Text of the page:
Posted by on June 05, 2014 in Blog

In celebration of the first annual Immigrant Heritage Month, AAI will highlight outstanding Arab American immigrants and their descendants who have had an indelible impact on the vibrancy of our nation. From creating the first artificial heart to sending the first shuttle into space, the Arab American community has been an important part of American growth and success. The portraits of Arab Americans shared here will remind us that the United States is a nation defined by our diversity and the contributions of countless immigrants from all over the world.

Kahlil Gibran, a Lebanese American artist, writer, and philosopher was born in the town of Bsharri in modern day Lebanon in 1883. Raised in an underprivileged and destitute family, Gibran rose to the level of world renowned author and artist despite the adverse circumstances he often landed into.

In 1895, Gibran and his family immigrated to the United States and settled in Boston, where his mother started working as a seamstress peddler selling lace and linen items door-to-door. Gibran enrolled in a special class for immigrants to learn English and also attended art school in a nearby settlement house. He established himself in drawing and watercolor and with support from his teachers, was able to start publishing some of his artwork.

Gibran returned back home to Lebanon, where he pursued his higher education, and submerged himself in his cherished Arab heritage and culture. There, he started a student literary magazine with a classmate and was elected “college poet”.

Upon returning to the United States in 1904, Gibran settled in Little Syria, a neighborhood dubbed the “heart of New York’s Arab world” and became the center of business, culture and intellectual pursuit for Arab Americans. Gibran wrote weekly columns for some of the first Arabic language newspapers in the United States, including the newspaper Al-Mohajer (The Emigrant). A vibrant and productive community of largely Syrian and Lebanese immigrants, Little Syria was also home to Ameen Rihani, considered to be the founding father of “Adab Al-Mahjar” (Immigrant Literature). Gibran and Rihani were both members of the first Arab American literary society known as Al-Rabi’ah al Qalamiyah (The Pen League). Rihani’s seminal novel, The Book of Khalid deals with Arab/American relations, religious conflict and the American immigrant experience, and was illustrated by Gibran.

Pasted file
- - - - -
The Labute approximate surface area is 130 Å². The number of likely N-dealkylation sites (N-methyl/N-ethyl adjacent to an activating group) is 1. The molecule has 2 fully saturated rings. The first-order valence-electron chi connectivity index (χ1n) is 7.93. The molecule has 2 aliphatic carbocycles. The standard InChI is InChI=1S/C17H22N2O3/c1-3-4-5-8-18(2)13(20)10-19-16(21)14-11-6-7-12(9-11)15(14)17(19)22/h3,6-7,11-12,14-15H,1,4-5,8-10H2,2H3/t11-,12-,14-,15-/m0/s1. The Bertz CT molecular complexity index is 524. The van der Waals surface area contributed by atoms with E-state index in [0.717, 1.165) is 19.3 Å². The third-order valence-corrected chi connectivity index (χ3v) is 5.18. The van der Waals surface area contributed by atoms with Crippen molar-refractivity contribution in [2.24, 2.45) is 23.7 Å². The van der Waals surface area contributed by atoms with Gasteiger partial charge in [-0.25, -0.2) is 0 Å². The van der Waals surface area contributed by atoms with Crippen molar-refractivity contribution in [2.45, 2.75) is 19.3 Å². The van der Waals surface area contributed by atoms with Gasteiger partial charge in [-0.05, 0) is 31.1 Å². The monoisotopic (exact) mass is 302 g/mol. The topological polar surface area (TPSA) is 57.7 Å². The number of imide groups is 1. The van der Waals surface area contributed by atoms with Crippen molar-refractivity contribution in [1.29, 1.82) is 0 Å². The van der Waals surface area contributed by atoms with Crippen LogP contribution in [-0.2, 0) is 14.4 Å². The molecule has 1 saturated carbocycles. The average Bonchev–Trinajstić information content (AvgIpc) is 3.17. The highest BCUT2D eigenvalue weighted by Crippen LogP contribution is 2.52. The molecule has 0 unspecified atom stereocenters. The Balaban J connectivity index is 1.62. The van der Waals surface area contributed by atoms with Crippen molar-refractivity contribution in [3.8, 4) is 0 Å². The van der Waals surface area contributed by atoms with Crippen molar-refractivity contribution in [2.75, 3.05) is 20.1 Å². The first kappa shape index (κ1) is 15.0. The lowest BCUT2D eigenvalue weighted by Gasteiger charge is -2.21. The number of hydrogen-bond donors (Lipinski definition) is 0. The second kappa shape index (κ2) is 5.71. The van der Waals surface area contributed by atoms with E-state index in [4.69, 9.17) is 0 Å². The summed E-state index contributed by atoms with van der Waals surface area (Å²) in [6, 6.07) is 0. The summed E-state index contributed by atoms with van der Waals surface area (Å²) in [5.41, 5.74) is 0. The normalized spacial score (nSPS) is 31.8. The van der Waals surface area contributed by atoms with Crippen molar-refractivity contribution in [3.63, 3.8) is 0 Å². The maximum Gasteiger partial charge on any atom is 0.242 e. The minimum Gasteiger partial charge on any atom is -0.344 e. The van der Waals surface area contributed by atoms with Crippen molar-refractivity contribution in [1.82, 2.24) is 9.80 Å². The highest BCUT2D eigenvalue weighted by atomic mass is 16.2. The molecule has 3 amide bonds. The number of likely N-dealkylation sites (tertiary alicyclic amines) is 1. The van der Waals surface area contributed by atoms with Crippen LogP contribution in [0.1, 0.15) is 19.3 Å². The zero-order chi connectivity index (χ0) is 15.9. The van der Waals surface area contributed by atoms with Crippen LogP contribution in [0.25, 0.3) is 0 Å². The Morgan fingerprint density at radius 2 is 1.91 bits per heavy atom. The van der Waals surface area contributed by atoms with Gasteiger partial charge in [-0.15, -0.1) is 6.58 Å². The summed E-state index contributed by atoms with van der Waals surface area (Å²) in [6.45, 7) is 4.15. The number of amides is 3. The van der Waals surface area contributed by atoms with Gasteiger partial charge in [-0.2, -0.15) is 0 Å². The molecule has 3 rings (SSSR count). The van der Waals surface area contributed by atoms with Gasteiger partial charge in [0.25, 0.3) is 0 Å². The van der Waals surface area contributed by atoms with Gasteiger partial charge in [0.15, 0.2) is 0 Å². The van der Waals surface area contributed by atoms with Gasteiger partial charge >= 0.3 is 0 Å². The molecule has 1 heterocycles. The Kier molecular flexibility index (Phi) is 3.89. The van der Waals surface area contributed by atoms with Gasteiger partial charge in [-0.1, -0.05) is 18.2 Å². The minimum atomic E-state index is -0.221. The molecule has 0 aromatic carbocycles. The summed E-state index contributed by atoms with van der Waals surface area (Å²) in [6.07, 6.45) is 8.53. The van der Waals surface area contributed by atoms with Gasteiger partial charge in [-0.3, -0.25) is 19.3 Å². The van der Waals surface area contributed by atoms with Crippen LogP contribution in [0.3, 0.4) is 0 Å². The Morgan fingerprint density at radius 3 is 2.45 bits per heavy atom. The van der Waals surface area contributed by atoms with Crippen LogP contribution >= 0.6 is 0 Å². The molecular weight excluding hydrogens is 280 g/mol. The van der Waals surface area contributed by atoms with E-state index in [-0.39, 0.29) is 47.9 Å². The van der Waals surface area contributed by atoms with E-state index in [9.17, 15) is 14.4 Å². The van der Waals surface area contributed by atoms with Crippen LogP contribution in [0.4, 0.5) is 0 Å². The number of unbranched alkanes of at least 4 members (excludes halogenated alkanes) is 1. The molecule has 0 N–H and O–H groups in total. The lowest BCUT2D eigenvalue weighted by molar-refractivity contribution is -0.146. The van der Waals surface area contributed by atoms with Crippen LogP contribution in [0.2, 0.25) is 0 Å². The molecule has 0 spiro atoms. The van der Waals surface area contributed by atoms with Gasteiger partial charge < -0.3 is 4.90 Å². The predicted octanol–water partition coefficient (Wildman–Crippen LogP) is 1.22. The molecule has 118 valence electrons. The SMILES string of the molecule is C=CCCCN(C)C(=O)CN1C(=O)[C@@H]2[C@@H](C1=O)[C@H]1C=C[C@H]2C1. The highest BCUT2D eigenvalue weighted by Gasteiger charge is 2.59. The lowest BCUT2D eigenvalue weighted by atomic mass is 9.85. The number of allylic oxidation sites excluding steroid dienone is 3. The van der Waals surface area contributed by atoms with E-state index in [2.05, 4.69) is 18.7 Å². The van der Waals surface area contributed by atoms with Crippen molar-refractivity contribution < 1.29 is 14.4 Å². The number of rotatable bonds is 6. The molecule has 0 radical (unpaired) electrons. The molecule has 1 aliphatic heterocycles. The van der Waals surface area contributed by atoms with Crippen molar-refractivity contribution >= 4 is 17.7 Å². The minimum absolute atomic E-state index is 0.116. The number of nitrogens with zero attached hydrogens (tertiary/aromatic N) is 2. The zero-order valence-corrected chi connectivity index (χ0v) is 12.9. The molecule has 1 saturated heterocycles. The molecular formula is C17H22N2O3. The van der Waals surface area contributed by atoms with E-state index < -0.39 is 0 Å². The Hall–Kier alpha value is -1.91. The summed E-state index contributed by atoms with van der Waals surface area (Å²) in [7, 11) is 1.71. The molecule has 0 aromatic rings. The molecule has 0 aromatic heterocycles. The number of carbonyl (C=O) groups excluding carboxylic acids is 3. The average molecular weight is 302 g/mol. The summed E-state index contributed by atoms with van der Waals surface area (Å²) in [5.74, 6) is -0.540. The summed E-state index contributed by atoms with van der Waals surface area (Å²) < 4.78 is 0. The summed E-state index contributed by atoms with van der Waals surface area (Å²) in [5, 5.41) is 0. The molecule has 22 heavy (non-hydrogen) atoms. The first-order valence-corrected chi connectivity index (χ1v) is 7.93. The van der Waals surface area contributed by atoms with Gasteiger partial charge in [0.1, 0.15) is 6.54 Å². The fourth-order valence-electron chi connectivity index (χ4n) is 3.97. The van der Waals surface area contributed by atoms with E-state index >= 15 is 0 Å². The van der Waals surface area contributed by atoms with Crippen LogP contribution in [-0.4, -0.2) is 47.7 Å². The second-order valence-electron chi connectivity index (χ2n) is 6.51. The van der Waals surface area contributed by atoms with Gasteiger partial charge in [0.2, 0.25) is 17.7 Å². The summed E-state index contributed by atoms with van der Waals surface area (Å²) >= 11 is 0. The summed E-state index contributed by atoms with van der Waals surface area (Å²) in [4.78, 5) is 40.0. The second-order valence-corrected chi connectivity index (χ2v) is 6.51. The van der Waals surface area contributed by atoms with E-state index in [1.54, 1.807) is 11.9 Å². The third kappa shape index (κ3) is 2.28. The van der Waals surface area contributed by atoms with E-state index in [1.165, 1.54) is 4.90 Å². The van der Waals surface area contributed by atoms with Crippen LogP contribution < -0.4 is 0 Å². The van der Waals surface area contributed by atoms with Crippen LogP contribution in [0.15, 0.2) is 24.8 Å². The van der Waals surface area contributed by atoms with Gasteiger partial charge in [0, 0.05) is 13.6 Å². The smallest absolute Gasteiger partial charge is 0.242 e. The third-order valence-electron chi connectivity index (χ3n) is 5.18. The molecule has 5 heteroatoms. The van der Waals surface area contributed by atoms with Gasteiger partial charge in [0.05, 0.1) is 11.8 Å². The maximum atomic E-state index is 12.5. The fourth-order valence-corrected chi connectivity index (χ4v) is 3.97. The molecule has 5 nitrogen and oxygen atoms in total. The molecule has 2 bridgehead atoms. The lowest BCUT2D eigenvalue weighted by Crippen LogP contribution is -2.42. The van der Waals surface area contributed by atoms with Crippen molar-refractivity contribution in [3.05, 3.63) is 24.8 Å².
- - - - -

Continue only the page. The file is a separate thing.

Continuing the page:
Gibran’s most famous work, The Prophet, was published in 1923 and is currently being adapted into a motion picture. In this composition of 26 poetic essays, Gibran discusses the nature of life, from the mundane to the ineffable. Having been translated into more than forty languages, it was one of the bestselling books of the twentieth century in the United States.

In honor of Gibran, the Arab American Institute Foundation launched the Kahlil Gibran “Spirit of Humanity” Awards Gala in 1999 to recognize individuals, corporations, organizations, and communities whose leadership and actions promote democratic and humanitarian values across racial, ethnic, and religious lines.  The awards are named after Gibran to praise his message of human endurance and triumph that was so evident in his life and work. The awards also symbolize Gibran’s pride in his Arab heritage, respect for the freedom he found in the United States and his universal love of humanity.

Gibran died in New York City on April 10th, 1931. He is the third best-selling poet of all time after Shakespeare and Laozi.

One of the greatest thinkers of all time, his ideas and thoughts still resonate today.

Read more stories about Arab immigrants and their descendants on the "Together We Came" main page.